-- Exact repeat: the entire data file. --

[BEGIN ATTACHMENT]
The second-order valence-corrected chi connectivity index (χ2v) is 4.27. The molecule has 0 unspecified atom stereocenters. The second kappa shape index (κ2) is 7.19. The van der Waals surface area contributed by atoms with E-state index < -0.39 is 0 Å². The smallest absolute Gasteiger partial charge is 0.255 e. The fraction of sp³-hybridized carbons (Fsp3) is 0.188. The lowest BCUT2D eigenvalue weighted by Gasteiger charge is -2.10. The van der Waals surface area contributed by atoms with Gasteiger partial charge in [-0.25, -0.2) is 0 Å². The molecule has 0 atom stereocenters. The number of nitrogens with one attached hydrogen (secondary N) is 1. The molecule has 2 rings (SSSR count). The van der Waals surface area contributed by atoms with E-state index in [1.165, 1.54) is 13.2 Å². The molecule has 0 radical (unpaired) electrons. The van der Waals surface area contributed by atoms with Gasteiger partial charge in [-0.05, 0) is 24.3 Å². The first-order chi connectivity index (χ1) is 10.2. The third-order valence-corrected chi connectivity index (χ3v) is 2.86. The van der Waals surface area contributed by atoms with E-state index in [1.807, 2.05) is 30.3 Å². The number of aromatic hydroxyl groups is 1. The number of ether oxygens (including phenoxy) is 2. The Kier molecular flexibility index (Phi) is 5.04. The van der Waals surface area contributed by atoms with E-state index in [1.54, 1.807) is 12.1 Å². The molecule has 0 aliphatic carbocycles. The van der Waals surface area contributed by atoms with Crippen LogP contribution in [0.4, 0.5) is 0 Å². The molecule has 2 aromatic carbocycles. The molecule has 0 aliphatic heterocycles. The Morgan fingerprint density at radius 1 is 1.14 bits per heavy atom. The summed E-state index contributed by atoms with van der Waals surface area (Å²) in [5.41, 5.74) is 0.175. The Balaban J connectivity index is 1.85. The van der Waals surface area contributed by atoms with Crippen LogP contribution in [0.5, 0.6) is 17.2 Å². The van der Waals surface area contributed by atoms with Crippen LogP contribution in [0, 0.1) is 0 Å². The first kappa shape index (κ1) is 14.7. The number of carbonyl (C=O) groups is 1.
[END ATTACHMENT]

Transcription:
The second-order valence-corrected chi connectivity index (χ2v) is 4.27. The molecule has 0 unspecified atom stereocenters. The second kappa shape index (κ2) is 7.19. The van der Waals surface area contributed by atoms with E-state index < -0.39 is 0 Å². The smallest absolute Gasteiger partial charge is 0.255 e. The fraction of sp³-hybridized carbons (Fsp3) is 0.188. The lowest BCUT2D eigenvalue weighted by Gasteiger charge is -2.10. The van der Waals surface area contributed by atoms with Gasteiger partial charge in [-0.25, -0.2) is 0 Å². The molecule has 0 atom stereocenters. The number of nitrogens with one attached hydrogen (secondary N) is 1. The molecule has 2 rings (SSSR count). The van der Waals surface area contributed by atoms with E-state index in [1.165, 1.54) is 13.2 Å². The molecule has 0 radical (unpaired) electrons. The van der Waals surface area contributed by atoms with Gasteiger partial charge in [-0.05, 0) is 24.3 Å². The first-order chi connectivity index (χ1) is 10.2. The third-order valence-corrected chi connectivity index (χ3v) is 2.86. The van der Waals surface area contributed by atoms with E-state index in [1.807, 2.05) is 30.3 Å². The number of aromatic hydroxyl groups is 1. The number of ether oxygens (including phenoxy) is 2. The Kier molecular flexibility index (Phi) is 5.04. The van der Waals surface area contributed by atoms with E-state index in [1.54, 1.807) is 12.1 Å². The molecule has 0 aliphatic carbocycles. The van der Waals surface area contributed by atoms with Crippen LogP contribution in [0.4, 0.5) is 0 Å². The molecule has 2 aromatic carbocycles. The molecule has 0 aliphatic heterocycles. The Morgan fingerprint density at radius 1 is 1.14 bits per heavy atom. The summed E-state index contributed by atoms with van der Waals surface area (Å²) in [5.41, 5.74) is 0.175. The Balaban J connectivity index is 1.85. The van der Waals surface area contributed by atoms with Crippen LogP contribution in [0.5, 0.6) is 17.2 Å². The van der Waals surface area contributed by atoms with Crippen LogP contribution in [0, 0.1) is 0 Å². The first kappa shape index (κ1) is 14.7. The number of carbonyl (C=O) groups is 1.